The Center for Progressive Reform is a nonprofit research and educational organization with a network of Member Scholars working to protect health, safety, and the environment through analysis and commentary.
CPR believes sensible safeguards in these areas serve important shared values, including doing the best we can to prevent harm to people and the environment, distributing environmental harms and benefits fairly, and protecting the earth for future generations. CPR rejects the view that the economic efficiency of private markets should be the only value used to guide government action. Rather, CPR supports thoughtful government action and reform to advance the well-being of human life and the environment. Additionally, CPR believes people play a crucial role in ensuring both private and public sector decisions that result in improved protection of consumers, public health and safety, and the environment. Accordingly, CPR supports ready public access to the courts, enhanced public participation, and improved public access to information.
Current laws and the civil justice system have substantially enhanced protection of people and the environment. But flagging enforcement of regulations and increasing restrictions on people’s rights to seek redress for their injuries in the courts have significantly undermined many of these protections. Many serious threats remain largely unaddressed. In addition, novel technological developments present potential new dangers that must be managed. CPR therefore seeks to restore and preserve existing regulatory and common law methods of protection that are under attack by regulated industries and the think tanks and lobbying organizations they support. In addition, CPR supports developing new or revised ways to protect people and the environment. Such reforms include providing individuals with more and better information about health, safety, financial and environmental risks, and holding companies responsible for the full range of their risk-producing actions through new forms of corporate governance. CPR also works to open the regulatory process to greater public scrutiny, particularly by facilitating the participation of groups representing the public interest that are often hobbled by restrictions on their ability to access information upon which decision-makers rely.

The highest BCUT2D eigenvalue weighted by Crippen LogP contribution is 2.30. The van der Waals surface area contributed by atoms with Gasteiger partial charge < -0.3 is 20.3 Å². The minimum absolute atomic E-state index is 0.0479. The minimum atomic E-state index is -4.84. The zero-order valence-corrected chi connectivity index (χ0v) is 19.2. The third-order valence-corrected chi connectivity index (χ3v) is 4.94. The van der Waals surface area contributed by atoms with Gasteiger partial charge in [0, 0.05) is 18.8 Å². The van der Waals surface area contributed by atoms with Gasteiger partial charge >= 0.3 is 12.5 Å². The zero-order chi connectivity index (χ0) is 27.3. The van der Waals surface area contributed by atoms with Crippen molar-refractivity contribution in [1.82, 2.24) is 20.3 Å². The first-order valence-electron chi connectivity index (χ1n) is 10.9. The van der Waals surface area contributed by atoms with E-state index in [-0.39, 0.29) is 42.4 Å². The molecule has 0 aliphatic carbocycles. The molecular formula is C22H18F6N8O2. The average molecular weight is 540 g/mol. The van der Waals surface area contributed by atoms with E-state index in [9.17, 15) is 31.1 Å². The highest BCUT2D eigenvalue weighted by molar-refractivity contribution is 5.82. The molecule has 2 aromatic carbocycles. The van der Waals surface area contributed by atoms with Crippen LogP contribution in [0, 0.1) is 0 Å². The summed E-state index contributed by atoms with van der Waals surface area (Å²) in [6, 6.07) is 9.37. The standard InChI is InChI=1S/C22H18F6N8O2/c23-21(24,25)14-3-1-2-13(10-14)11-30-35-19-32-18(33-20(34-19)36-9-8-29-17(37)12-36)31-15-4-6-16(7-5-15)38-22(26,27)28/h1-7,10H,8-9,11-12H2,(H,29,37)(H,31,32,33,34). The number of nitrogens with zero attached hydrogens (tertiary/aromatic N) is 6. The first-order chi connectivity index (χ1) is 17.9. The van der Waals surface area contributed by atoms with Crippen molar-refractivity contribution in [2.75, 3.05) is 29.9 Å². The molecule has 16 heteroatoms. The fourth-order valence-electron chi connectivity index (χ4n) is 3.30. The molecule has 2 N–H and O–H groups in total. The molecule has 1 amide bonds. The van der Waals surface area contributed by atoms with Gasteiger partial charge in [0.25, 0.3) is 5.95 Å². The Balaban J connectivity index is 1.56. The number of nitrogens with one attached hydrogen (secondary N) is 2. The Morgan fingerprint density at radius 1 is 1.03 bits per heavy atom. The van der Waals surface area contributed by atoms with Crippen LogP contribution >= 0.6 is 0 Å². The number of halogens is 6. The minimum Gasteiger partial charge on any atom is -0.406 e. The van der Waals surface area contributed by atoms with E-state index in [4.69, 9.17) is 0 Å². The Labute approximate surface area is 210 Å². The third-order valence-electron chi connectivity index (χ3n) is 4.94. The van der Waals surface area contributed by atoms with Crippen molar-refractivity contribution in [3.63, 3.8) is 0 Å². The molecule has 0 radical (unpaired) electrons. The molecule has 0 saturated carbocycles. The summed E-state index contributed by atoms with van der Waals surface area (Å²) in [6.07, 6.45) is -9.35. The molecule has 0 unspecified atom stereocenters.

CPR’s core issue areas are health, safety and the environment. Member Scholars’ work in this area touches on such topics as:
Protecting the environment (including climate change, clean air and water, enforcement issues, environmental justice, toxics, the next generation of environmental policies, natural resources, wildlife and nature);
CPR Member Scholars do much of their work through CPR's Issue Groups. Read about those groups, here.
Who and How
Founded in 2002, CPR is a network of university-affiliated Member Scholars with expertise in legal, economic, and scientific fields. Scholars are not paid for their contributions to CPR’s work, but rather donate their time and expertise to the organization. CPR Member Scholars and staff prepare studies, reports, articles, and other analyses, and participate in educational forums and conferences to promote informed and effective public policy.
CPR has more than 50 Member Scholars around the nation, working academics teaching at colleges and universities. They represent diverse research agendas, areas of expertise, and geographic location.
CPR follows the successful model of the National Research Council of the National Academy of Sciences, which relies on committees organized around particular issue areas to develop projects. CPR Member Scholars work in Issue Groups organized around four issue areas: Achieving a New Progressive Agenda, Clean Science, Government Accountability, and Corporate Liability and Accountability. Member Scholars work collaboratively and individually, through the Issue Group structure, to conceive and develop projects, with support from the organization's board of directors and staff.
CPR has a seven-member Board of Directors, led by CPR President Rena Steinzor (University of Maryland Francis King Carey School of Law). The Board includes John Applegate (Indiana University School of Law – Bloomington), Robert L. Glicksman (The George Washington University Law School), David Hunter (American University Washington College of Law), Thomas O. McGarity (University of Texas Law School, immediate past president of CPR), Catherine A. O'Neill (Seattle University School of Law), Sidney A. Shapiro (Wake Forest University School of Law), and Amy Sinden (Temple University Beasley School of Law). (University affiliations are for purposes of identification only.)
CPR also benefits from the wisdom and experience of its Advisory Council. Members include Patricia Bauman (Bauman Foundation), Frances G. Beinecke (President, Natural Resources Defense Council), Eula Bingham (University of Cincinnati and former Assistant Secretary of Labor for Occupational Safety and Health), W. Thompson Comerford, Jr. (Senior Partner, Comerford & Britt, L.L.P.), Sally Greenberg (Executive Director, National Consumers League), John Passacantando (Executive Director, Ozone Action and Former Executive Director, Greenpeace USA), U.S. Rep. Henry Waxman, and Robert Weissman (President, Public Citizen). (Affiliations for purposes of identification only.)